In a BMJ study of more than 100,000 men and women, researchers discovered that subclasses of powerful antioxidants called flavonoids – namely flavonols, flavan-3-ols, anthocyanins, and flavonoid polymers – found in select fruits and vegetables may prevent weight gain. The fruits with the greatest effect on weight maintenance were chock full of flavonoids called anthocyanins, and blueberries top this list.
About one-quarter cup of blueberries contains 10 milligrams of anthocyanins, and each 10 mg increase is linked with a 0.1kg less weight gain over four years, the BMJ study found. This may seem insignificant, but it can add up with time, the study authors point out. Exactly how flavonoids deter weight gain is not fully understood but eating foods rich in flavonoids – namely produce – may allow us to feel full sooner, and avoid other less-healthy foods that may lead to weight gain.
“I am a blueberry fan for many reasons,” says Dr Keri Peterson. Antioxidant power aside, blueberries are also rich in fibre which keeps us feeling full longer, she says. “They are among the healthiest fruits to eat.” Berries happen to be among the most-filling fruits. Aim for a cup of blueberries a day as part of an overall healthful diet that is rich in lean protein, complex carbohydrates, healthy fats like olive oil, fruits, and vegetables, she says.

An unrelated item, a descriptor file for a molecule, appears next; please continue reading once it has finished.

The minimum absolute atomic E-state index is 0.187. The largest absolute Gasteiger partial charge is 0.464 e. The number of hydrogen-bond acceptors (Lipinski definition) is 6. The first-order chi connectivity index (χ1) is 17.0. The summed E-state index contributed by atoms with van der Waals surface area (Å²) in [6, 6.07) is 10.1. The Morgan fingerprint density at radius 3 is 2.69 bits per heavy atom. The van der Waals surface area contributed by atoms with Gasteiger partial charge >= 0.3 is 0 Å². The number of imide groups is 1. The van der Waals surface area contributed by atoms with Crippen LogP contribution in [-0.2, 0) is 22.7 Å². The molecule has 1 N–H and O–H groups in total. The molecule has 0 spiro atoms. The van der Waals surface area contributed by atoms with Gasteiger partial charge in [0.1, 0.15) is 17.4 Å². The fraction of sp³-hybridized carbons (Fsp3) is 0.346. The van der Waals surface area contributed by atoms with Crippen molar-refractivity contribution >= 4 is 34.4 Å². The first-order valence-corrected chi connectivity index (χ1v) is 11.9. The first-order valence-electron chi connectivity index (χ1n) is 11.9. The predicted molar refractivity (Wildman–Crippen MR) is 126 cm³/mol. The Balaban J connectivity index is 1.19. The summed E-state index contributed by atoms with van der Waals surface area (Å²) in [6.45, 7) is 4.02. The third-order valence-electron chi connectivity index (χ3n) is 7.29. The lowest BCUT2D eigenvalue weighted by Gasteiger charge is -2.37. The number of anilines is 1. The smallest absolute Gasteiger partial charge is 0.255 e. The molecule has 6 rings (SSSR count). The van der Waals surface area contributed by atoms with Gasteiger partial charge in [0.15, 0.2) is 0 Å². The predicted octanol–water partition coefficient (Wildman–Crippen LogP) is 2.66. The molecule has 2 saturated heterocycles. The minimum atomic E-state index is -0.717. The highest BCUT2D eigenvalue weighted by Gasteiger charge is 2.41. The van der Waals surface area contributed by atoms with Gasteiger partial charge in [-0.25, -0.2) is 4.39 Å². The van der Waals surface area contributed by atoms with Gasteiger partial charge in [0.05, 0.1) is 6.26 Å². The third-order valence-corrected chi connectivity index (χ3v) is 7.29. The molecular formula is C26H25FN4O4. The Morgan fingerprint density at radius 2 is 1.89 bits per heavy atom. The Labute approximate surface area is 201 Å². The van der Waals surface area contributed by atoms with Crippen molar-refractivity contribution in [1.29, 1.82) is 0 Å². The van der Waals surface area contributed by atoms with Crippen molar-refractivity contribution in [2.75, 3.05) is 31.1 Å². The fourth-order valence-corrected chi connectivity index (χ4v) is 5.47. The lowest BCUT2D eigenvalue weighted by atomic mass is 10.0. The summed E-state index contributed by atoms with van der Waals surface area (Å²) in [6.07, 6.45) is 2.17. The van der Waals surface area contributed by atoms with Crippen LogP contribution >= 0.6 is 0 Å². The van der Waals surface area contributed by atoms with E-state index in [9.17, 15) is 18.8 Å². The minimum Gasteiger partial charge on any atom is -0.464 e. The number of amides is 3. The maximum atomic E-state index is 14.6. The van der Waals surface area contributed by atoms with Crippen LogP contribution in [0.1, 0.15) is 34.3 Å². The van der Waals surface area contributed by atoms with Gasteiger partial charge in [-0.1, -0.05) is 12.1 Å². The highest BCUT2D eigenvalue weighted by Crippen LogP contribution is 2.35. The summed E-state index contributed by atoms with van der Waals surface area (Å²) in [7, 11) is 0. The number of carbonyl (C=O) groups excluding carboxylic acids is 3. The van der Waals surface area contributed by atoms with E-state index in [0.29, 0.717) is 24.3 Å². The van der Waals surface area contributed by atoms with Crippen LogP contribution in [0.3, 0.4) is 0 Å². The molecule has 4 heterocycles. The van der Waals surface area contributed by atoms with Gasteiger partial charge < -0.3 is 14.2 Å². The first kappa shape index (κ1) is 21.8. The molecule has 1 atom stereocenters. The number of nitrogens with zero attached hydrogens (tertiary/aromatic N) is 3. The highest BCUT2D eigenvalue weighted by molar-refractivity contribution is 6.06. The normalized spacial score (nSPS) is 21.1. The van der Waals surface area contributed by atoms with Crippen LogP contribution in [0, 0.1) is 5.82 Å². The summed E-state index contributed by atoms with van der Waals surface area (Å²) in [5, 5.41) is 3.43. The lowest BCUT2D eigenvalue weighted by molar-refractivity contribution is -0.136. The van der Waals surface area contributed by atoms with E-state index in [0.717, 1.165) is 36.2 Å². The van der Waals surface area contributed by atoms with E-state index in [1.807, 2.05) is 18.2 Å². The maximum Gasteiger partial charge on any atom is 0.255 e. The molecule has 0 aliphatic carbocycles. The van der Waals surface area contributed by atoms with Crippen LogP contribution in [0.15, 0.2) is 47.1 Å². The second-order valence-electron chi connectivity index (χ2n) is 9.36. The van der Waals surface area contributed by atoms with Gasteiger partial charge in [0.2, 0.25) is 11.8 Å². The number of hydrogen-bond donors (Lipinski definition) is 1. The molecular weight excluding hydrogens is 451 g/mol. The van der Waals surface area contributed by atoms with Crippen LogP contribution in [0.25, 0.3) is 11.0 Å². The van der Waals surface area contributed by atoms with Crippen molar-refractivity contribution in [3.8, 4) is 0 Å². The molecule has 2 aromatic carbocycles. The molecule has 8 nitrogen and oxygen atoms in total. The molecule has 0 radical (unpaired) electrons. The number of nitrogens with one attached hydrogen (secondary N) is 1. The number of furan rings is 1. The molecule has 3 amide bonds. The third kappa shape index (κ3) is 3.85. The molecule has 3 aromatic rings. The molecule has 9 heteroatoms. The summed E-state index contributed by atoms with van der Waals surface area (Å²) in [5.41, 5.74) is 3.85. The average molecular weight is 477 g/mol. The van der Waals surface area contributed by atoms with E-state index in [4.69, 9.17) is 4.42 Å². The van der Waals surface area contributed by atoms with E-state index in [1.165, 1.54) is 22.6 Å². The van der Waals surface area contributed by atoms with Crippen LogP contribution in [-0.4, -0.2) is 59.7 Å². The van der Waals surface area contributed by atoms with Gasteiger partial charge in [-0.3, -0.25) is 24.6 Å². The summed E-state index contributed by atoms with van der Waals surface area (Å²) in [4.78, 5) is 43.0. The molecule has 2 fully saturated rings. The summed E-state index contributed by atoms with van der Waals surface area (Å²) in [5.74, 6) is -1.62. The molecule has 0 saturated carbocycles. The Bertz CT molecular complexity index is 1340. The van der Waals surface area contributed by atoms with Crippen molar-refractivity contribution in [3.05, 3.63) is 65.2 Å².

Who cares if an apple a day can keep the doctor away if it also helps keep you trim? Apples are rich in flavonoid polymers and are also packed with fibre, making them one of the best fruits for weight loss when part of a healthy diet. One medium-sized apple is considered one serving. Eat them with the skin on (i.e. unpeeled) to get more fibre, antioxidants, and better control over your blood sugar, says Dr Sharad Paul. Preventing blood sugar spikes and valleys will help banish food cravings and eating binges, not to mention help protect against diabetes.
Pears may also prevent weight gain, according to the aforementioned study, and this is largely due to flavonoid polymers: every extra 138 mg of flavonoid polymers resulted in less weight gain over the four-year study period. “Fruits that are rich in flavonoid antioxidants and high in fibre are great choices,” Dr Peterson says. “Fibre fills you up and creates satiety, so pears and apples give you a lot of bang for your buck.” Make sure to eat the skin too for maximum benefits, adds Dr Paul.